all six boys bore a strong cousin-german resemblance

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enkidu68

Senior Member
turkish
Hi folks, this is cited from Wellingborough Redburn by Hermann Melville (1849)
Context: Melville is talking about 2 sets of triples.
Quebstion: What I don’t understand is if they have fraternal likeness, why did he write “but though” ? I would expect a negative sentence to come after this.

They were ten years old. Each three of these six cousins were as like as the mutually reflected figures in a kaleidoscope; and like the forms seen in a kaleidoscope, together, as well as separately, they seemed to form a complete figure. But, though besides this fraternal likeness, all six boys bore a strong cousin-german resemblance to each other; yet, the O'Briens were in disposition quite the reverse of the O'Regans.
 
  • Chez

    Senior Member
    English English
    It is a convoluted sentence (typical of Melville), but it does turn out to be negative in the end. Simplified, it says:

    Although each set of triplets looked like brothers, and all six of the boys had a 'cousin-german' resemblance, the O'Brien triplets and the O'Regan triplets had opposite personalities.
     

    PaulQ

    Senior Member
    UK
    English - England
    OED:
    germane cousin/german-cousin/cousin-german/cousin germane:


    1. germane cousin: a child of a full brother or sister of either parent of the person in question; a first cousin; = cousin-german n. 1 (the more usual form).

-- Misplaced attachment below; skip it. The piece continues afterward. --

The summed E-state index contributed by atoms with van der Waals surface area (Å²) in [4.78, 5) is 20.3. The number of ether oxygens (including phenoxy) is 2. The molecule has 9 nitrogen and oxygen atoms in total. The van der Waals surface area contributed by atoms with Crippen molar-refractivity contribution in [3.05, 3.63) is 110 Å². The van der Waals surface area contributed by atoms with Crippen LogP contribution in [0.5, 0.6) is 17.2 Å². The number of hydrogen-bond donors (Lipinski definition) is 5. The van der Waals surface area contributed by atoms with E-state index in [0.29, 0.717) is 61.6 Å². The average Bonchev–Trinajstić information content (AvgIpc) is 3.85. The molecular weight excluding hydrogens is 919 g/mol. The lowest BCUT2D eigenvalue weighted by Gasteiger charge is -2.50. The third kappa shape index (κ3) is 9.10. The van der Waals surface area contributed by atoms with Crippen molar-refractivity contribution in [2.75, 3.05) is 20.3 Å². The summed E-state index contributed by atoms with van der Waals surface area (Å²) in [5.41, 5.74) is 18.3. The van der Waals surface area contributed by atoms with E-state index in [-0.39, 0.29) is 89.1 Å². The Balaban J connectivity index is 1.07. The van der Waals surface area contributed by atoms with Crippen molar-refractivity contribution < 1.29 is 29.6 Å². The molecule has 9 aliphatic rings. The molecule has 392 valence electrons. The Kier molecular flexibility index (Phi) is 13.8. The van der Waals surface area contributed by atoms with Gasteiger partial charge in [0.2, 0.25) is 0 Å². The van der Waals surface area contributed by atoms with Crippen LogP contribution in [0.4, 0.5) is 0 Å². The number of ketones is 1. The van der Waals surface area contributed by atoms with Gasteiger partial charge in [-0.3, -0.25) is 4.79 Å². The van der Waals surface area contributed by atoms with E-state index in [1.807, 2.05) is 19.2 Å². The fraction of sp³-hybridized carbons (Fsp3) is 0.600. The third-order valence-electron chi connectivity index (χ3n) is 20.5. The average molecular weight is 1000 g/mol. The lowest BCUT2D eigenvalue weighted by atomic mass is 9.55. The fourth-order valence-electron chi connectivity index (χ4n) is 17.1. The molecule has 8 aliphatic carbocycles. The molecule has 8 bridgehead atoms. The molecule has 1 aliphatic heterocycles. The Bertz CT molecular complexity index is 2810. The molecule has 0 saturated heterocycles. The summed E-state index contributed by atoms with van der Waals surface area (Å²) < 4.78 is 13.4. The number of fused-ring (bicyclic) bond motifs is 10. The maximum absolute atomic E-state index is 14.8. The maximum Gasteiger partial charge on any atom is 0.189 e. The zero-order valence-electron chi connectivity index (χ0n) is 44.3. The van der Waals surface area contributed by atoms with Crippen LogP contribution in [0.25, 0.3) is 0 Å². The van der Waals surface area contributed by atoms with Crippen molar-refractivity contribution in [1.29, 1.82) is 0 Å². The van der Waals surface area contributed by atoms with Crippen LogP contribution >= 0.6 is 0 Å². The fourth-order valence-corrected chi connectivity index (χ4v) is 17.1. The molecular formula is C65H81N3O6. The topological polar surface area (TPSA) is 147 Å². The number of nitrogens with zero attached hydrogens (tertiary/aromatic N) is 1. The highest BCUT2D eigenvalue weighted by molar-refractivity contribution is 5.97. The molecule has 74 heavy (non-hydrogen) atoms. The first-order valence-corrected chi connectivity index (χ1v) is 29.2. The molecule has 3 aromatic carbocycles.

1893 ‘M. Gray’ Innocent Impostor iv. 46 ‘They were cousins,’ he observed briefly, at the end. ‘German cousins,’ corrected Cissy. ‘German cousins or cousins german, they were first cousins,’ returned Auriol.
    2000 C. Adams Taste for Comfort & Status iii. 90 Marie de Sérézac signed the contract with the advice and ‘authority’ of her mother; her grandmother, Delphine Filhol..and her germane cousins.
     

    enkidu68

    Senior Member
    turkish
    I came accross this sentence again in reviewing, so don't you think that the second sentence (and all six of the boys had a 'cousin-german' resemblance, ) is a kind of redundancy? Because if they resembled each other like brothers, it is not necessary to stress this second resemblance.
     

    Uncle Jack

    Senior Member
    British English
    I came accross this sentence again in reviewing, so don't you think that the second sentence (and all six of the boys had a 'cousin-german' resemblance, ) is a kind of redundancy? Because if they resembled each other like brothers, it is not necessary to stress this second resemblance.
    The "cousin-german" element concerns to likeness of one set of triplets to the other set of triplets. The "fraternal likeness" only existed within each set of triplets, the previous sentence beginning "each three".
     
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